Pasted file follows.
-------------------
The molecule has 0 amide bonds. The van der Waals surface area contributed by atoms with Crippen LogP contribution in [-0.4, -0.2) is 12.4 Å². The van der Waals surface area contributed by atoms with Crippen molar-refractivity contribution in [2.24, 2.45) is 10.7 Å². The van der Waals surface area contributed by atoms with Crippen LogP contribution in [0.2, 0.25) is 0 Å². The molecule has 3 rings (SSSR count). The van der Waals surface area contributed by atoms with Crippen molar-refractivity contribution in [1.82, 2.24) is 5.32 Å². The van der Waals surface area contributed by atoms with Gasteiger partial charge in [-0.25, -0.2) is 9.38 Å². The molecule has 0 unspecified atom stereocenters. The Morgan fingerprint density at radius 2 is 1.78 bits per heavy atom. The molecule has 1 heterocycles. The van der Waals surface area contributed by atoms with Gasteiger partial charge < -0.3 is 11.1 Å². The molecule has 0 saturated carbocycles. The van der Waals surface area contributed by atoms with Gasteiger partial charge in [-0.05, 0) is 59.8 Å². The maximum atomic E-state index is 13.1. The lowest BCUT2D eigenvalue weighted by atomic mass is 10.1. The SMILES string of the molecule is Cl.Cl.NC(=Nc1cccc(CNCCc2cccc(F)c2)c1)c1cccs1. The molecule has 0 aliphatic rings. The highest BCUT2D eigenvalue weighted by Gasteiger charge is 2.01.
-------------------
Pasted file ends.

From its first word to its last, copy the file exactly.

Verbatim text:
The molecule has 0 amide bonds. The van der Waals surface area contributed by atoms with Crippen LogP contribution in [-0.4, -0.2) is 12.4 Å². The van der Waals surface area contributed by atoms with Crippen molar-refractivity contribution in [2.24, 2.45) is 10.7 Å². The van der Waals surface area contributed by atoms with Crippen LogP contribution in [0.2, 0.25) is 0 Å². The molecule has 3 rings (SSSR count). The van der Waals surface area contributed by atoms with Crippen molar-refractivity contribution in [1.82, 2.24) is 5.32 Å². The van der Waals surface area contributed by atoms with Gasteiger partial charge in [-0.25, -0.2) is 9.38 Å². The molecule has 0 unspecified atom stereocenters. The Morgan fingerprint density at radius 2 is 1.78 bits per heavy atom. The molecule has 1 heterocycles. The van der Waals surface area contributed by atoms with Gasteiger partial charge < -0.3 is 11.1 Å². The molecule has 0 saturated carbocycles. The van der Waals surface area contributed by atoms with Gasteiger partial charge in [-0.05, 0) is 59.8 Å². The maximum atomic E-state index is 13.1. The lowest BCUT2D eigenvalue weighted by atomic mass is 10.1. The SMILES string of the molecule is Cl.Cl.NC(=Nc1cccc(CNCCc2cccc(F)c2)c1)c1cccs1. The molecule has 0 aliphatic rings. The highest BCUT2D eigenvalue weighted by Gasteiger charge is 2.01.